£600k bill to drive through bus lane camera proposals

TRANSPORT bosses are set to spend more than £600,000 on new cameras to catch drivers illegally using the Capital's bus lanes.

• Five cameras will target ten bus lane-hogging hotspots across the city.

The city council said it hoped the technology would help free up the city's clogged roads, but motoring groups said the project was a "hideous" waste of money.

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The five new cameras, which will be rotated between ten locations in the Capital, will come on stream next year.

However, it is understood that thousands of fines will have to be issued to pay for the scheme.

• Should 600k be spent on catching bus lane cheats in the Capital? Vote here

Motoring groups and opposition councillors have attacked the plans, claiming the project is a waste of resources.

Councillor Angela Blacklock, Labour representative for Leith Walk, said: "I would rather see the money spent on vital services for the vulnerable and young people, which the new budget proposals hit the hardest.

"If buses are slower, it discourages people from taking public transport. But we would be better to spend the money on people, not cameras."

Her comments were echoed by Conservative councillor for Colinton/Fairmilehead, Jason Rust, who said: "Misuse of bus lanes is an annoyance for drivers and impedes the flow of traffic, but that does seem to be a large sum."

The cameras will be operated by the council's parking contractor, TSL Services Limited.

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Police will continue to be able to enforce bus lane fines of 30, rising to 60 if the fine is not paid within two weeks.

Funding for the project is to be paid for with a loan taken out against future revenues from the scheme, and will not affect the city's Capital Investment programme.

The initial capital cost is said to be around 240,000, with annual running costs of 120,000 for three years.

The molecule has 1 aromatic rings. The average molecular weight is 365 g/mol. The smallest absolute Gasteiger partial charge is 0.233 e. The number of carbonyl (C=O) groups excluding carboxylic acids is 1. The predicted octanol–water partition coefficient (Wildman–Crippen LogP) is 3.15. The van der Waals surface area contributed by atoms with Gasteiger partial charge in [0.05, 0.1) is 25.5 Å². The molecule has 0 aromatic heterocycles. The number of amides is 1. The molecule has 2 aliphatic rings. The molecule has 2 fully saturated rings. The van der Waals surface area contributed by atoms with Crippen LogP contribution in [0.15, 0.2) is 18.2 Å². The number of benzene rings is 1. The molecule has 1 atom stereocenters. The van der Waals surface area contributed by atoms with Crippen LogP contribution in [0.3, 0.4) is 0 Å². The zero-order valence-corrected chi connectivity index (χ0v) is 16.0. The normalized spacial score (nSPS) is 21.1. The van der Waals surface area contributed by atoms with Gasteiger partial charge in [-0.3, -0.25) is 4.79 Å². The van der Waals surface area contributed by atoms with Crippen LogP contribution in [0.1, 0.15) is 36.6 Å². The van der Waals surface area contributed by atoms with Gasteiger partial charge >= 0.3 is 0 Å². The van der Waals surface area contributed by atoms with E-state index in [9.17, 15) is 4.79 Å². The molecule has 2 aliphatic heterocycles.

A report for the council anticipates a surplus once initial costs are paid, with any windfall going towards the council's local transport strategy.

Officials suggest that the cost of the contract could be repaid in five years. However, once the capital investment was paid for, the city would need to hand out 4,000 30 fines per year to break even.

Figures show that, from January 5 until December 17 this year, police handed out just 602 fines to drivers for bus lane infringements in the Capital.

Cllr Gordon Mackenzie, convener of the council's transport committee, said: "Having invested heavily in improving the quality and reliability of our award-winning bus service, it is frustrating that a minority of drivers are flouting the law and causing unnecessary delays, hence these measures."

Council figures suggest that during afternoon peak times, 80 per cent of buses suffer delays of between one and three minutes due to drivers blocking bus lanes.

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Similar schemes are being considered in Glasgow and Aberdeen, where enforcement of bus lanes with cameras is projected to raise roughly 90,000 a year in fines.

Hugh Bladon, of the Association of British Drivers, attacked the new scheme and said: "What a stupid and hideous way to waste half a million pounds. The mindset of Edinburgh council seems to be that they hate anyone who drives a car. They need to get a life."